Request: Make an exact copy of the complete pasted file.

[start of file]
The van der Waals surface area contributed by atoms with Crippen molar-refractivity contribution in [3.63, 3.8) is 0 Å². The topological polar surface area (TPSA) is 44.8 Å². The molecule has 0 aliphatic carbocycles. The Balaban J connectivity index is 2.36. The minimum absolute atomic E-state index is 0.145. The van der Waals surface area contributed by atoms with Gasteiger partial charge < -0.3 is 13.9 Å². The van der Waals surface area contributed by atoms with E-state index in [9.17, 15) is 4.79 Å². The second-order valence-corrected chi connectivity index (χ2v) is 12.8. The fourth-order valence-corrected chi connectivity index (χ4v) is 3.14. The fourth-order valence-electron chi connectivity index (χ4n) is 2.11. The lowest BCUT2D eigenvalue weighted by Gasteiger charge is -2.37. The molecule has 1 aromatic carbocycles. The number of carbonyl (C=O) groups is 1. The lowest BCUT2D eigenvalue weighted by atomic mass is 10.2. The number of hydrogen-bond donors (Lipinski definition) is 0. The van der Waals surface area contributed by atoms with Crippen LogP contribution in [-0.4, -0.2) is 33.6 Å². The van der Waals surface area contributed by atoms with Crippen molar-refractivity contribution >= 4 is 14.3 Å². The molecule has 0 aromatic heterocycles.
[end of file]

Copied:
The van der Waals surface area contributed by atoms with Crippen molar-refractivity contribution in [3.63, 3.8) is 0 Å². The topological polar surface area (TPSA) is 44.8 Å². The molecule has 0 aliphatic carbocycles. The Balaban J connectivity index is 2.36. The minimum absolute atomic E-state index is 0.145. The van der Waals surface area contributed by atoms with Gasteiger partial charge < -0.3 is 13.9 Å². The van der Waals surface area contributed by atoms with E-state index in [9.17, 15) is 4.79 Å². The second-order valence-corrected chi connectivity index (χ2v) is 12.8. The fourth-order valence-corrected chi connectivity index (χ4v) is 3.14. The fourth-order valence-electron chi connectivity index (χ4n) is 2.11. The lowest BCUT2D eigenvalue weighted by Gasteiger charge is -2.37. The molecule has 1 aromatic carbocycles. The number of carbonyl (C=O) groups is 1. The lowest BCUT2D eigenvalue weighted by atomic mass is 10.2. The number of hydrogen-bond donors (Lipinski definition) is 0. The van der Waals surface area contributed by atoms with Crippen LogP contribution in [-0.4, -0.2) is 33.6 Å². The van der Waals surface area contributed by atoms with Crippen molar-refractivity contribution >= 4 is 14.3 Å². The molecule has 0 aromatic heterocycles.